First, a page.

Yesterday, in the UK, it was Father’s Day. This day happened to coincide this year with Summer Solstice. It was a beautiful sunny day, balancing perfectly the day before which was grey, windy and rainy. The weather seemed to reflect the activities that were taking place.

On Saturday, I was teaching midwives, as I often do. Sharing my story of loss, spending the day amongst grief and death. On Sunday, we spent time together, in the sunshine, celebrating long days.


I caught myself smiling, completely and utterly at peace. It comes as a surprise still. In a little over 1 month’s time I will have been living with loss for 6 years. In the early days I worked hard to find a sense of peace, I sometimes achieved it. Now, it appears that peace, happiness, a quiet sense of contentment, finds me more frequently.

I am more easily to recognise my thankfulness, my gratitude. Sitting in the sunshine, watching my beautiful rainbow play in the water, I wasn’t thinking of Finley. But as my daughter came to grab me to send rose petals down the stream, I recognised his gifts. We sent each petal, with our thanks.

I said thank you for the garden … I discovered this place of peace after Finley died, I have cried my tears into the stream, begged the statues for a new baby, stood barefoot looking at the wind blowing the leaves in the branches above my head.


I said thank you for my daughter … who maybe wouldn’t have been here had life played out in a different way.

I said thank you for my husband … who helped bring Finley into this world, has been touched and changed by him, but remains able to make me laugh.

I said thank you for the joy I get from being in nature … which became important to me in my early days of healing.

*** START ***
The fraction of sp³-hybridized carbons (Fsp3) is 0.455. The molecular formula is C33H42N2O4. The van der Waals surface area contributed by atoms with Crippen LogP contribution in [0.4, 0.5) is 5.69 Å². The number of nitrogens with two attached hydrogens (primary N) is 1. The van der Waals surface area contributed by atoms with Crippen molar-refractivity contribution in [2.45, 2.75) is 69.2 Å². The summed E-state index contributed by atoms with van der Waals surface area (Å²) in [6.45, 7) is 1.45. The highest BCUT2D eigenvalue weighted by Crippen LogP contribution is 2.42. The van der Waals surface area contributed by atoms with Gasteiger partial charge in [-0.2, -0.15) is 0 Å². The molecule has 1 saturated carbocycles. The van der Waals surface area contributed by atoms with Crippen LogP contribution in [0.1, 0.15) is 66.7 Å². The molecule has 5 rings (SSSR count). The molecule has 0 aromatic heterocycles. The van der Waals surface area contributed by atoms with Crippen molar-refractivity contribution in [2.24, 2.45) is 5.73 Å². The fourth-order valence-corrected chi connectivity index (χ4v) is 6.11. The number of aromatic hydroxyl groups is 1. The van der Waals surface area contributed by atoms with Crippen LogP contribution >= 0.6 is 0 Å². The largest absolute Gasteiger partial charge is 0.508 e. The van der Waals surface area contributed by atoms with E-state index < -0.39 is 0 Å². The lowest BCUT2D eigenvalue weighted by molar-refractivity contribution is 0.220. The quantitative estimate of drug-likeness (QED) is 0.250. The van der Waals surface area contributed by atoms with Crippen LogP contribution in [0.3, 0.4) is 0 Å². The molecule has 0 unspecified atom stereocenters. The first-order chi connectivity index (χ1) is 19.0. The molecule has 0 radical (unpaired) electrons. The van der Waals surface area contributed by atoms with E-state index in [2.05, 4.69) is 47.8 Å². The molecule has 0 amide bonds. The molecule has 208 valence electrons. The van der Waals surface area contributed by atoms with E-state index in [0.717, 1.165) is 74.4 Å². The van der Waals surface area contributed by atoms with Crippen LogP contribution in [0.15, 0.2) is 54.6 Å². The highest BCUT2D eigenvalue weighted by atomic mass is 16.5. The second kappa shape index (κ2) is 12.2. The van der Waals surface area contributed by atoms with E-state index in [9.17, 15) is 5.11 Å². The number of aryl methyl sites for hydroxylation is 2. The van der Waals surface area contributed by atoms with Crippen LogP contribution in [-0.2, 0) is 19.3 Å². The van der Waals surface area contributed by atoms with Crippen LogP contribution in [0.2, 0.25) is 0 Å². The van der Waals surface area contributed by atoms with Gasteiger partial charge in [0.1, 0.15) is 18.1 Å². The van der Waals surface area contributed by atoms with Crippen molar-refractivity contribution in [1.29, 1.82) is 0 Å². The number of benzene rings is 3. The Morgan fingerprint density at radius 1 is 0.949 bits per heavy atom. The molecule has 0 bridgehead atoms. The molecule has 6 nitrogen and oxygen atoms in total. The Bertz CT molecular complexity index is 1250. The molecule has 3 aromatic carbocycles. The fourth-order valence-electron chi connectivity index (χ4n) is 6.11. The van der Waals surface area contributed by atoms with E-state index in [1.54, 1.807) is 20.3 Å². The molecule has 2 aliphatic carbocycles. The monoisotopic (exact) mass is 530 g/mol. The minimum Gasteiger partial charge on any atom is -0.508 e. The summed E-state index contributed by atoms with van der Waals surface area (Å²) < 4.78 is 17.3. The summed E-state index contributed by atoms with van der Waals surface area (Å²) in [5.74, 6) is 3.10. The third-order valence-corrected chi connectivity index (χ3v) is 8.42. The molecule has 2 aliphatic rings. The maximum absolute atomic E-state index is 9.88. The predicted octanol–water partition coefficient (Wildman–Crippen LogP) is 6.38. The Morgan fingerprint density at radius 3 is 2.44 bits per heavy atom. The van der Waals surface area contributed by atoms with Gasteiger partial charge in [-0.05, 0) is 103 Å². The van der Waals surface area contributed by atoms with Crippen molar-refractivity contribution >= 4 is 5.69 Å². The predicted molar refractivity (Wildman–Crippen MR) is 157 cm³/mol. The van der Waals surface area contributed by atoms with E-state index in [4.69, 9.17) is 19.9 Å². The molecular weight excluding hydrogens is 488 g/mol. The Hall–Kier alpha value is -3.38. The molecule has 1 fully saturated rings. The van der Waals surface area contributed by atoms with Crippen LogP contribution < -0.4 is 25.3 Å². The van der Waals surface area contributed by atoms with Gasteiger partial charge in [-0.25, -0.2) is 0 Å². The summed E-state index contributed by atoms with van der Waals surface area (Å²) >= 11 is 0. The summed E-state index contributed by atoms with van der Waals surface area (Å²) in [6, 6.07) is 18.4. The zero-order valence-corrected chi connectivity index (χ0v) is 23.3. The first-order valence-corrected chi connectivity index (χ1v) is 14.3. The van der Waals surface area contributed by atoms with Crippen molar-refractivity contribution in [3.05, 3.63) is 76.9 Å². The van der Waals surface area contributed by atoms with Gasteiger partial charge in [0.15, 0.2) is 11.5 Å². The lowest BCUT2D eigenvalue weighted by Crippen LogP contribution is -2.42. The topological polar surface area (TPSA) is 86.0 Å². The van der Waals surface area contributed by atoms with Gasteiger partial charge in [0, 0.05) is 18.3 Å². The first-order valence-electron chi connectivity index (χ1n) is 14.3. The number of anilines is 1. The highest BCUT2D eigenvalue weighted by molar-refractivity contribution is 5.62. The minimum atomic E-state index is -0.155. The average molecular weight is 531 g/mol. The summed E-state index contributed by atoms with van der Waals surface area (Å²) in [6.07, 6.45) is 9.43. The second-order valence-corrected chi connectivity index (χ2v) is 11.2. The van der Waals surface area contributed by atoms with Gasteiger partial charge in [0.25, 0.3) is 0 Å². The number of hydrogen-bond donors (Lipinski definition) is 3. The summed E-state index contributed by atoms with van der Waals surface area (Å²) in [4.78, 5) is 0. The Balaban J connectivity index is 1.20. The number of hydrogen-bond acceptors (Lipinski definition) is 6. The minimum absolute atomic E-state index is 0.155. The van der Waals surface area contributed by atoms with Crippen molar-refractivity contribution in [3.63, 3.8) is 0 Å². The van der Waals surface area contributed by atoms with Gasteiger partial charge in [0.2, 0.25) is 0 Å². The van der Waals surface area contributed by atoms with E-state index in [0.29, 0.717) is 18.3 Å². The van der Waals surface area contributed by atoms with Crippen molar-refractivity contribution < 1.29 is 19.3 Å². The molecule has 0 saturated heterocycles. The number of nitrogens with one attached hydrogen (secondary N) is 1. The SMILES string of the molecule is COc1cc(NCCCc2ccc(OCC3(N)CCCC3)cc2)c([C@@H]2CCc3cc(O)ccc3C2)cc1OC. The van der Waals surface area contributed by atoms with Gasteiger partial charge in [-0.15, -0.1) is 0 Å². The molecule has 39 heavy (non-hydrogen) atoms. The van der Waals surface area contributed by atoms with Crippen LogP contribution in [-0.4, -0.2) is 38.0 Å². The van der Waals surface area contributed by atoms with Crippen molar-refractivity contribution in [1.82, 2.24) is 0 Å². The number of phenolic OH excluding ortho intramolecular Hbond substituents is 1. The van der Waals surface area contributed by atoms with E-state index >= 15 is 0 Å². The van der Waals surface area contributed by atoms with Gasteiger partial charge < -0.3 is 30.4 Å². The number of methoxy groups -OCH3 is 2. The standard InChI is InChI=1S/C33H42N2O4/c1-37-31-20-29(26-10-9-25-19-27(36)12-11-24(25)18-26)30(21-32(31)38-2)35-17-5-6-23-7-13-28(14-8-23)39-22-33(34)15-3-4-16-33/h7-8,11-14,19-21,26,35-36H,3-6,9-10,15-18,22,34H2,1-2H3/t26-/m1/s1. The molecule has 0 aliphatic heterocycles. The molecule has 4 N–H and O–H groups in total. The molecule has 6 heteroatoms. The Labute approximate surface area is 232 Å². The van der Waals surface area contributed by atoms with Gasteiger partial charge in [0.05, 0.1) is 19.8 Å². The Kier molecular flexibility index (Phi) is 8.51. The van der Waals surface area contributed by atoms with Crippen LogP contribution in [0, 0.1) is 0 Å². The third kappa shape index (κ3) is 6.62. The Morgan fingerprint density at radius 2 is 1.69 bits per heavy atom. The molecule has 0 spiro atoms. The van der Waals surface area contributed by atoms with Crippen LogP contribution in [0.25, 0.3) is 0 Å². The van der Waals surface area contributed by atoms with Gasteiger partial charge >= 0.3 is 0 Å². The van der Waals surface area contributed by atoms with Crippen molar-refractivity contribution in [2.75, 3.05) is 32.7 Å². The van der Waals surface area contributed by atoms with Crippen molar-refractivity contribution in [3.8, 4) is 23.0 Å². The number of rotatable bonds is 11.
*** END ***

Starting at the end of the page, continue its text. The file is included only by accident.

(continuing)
Such a simple act, a sharing of joy with my daughter which perhaps I would never have appreciated so deeply without the knowledge my son left behind. It was also a great moment to pause, to reflect, to see the baby growing into a beautiful young girl.

Time passes so quickly, that gratitude feels like a way to slow it down. To spot those beautiful moments and cling on to them, before time takes them away.

Sometimes we take things for granted, sometimes we find it hard to see the blessings in our life, because the darkness is so great. But gratitude is a skill which can be learnt, practiced and built upon. To begin with maybe it feels hard to find something to be thankful for, but once you start to look for these things, it seems easier to notice them. Perhaps you’d like to try…

Creating a Joy Jar – decorate a glass jar beautifully and each day write a note of something beautiful that happened that day, or something you are grateful for. It’s lovely to look back on them at the end of the year.

A Notebook – at the end of each day, jot down 3 things you are grateful for.

Try something new each week – when we are grieving, life can become quite isolating. It’s a struggle to get through the days. Making a commitment to try new experiences out, even small ones like having a massage, dying your hair, going to the nature reserve, can help bring new things to be thankful for.

What are you grateful for in your life?

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